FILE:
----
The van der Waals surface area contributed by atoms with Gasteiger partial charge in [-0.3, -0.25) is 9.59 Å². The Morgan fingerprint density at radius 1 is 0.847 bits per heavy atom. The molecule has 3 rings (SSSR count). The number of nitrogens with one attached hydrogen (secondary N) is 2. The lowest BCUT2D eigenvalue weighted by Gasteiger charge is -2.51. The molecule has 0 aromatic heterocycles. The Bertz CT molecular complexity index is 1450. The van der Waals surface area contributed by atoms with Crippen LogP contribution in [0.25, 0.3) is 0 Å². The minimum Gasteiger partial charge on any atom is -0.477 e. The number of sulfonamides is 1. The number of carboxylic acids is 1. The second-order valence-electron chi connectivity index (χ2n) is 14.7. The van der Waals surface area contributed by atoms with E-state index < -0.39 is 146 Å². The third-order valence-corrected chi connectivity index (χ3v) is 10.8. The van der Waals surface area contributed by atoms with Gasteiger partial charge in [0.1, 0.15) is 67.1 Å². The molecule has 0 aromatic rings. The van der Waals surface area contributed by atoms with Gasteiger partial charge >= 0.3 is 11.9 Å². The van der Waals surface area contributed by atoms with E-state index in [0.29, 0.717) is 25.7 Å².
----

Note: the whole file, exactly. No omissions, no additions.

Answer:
The van der Waals surface area contributed by atoms with Gasteiger partial charge in [-0.3, -0.25) is 9.59 Å². The Morgan fingerprint density at radius 1 is 0.847 bits per heavy atom. The molecule has 3 rings (SSSR count). The number of nitrogens with one attached hydrogen (secondary N) is 2. The lowest BCUT2D eigenvalue weighted by Gasteiger charge is -2.51. The molecule has 0 aromatic heterocycles. The Bertz CT molecular complexity index is 1450. The van der Waals surface area contributed by atoms with Crippen LogP contribution in [0.25, 0.3) is 0 Å². The minimum Gasteiger partial charge on any atom is -0.477 e. The number of sulfonamides is 1. The number of carboxylic acids is 1. The second-order valence-electron chi connectivity index (χ2n) is 14.7. The van der Waals surface area contributed by atoms with E-state index < -0.39 is 146 Å². The third-order valence-corrected chi connectivity index (χ3v) is 10.8. The van der Waals surface area contributed by atoms with Gasteiger partial charge in [0.1, 0.15) is 67.1 Å². The molecule has 0 aromatic rings. The van der Waals surface area contributed by atoms with Gasteiger partial charge >= 0.3 is 11.9 Å². The van der Waals surface area contributed by atoms with E-state index in [0.29, 0.717) is 25.7 Å².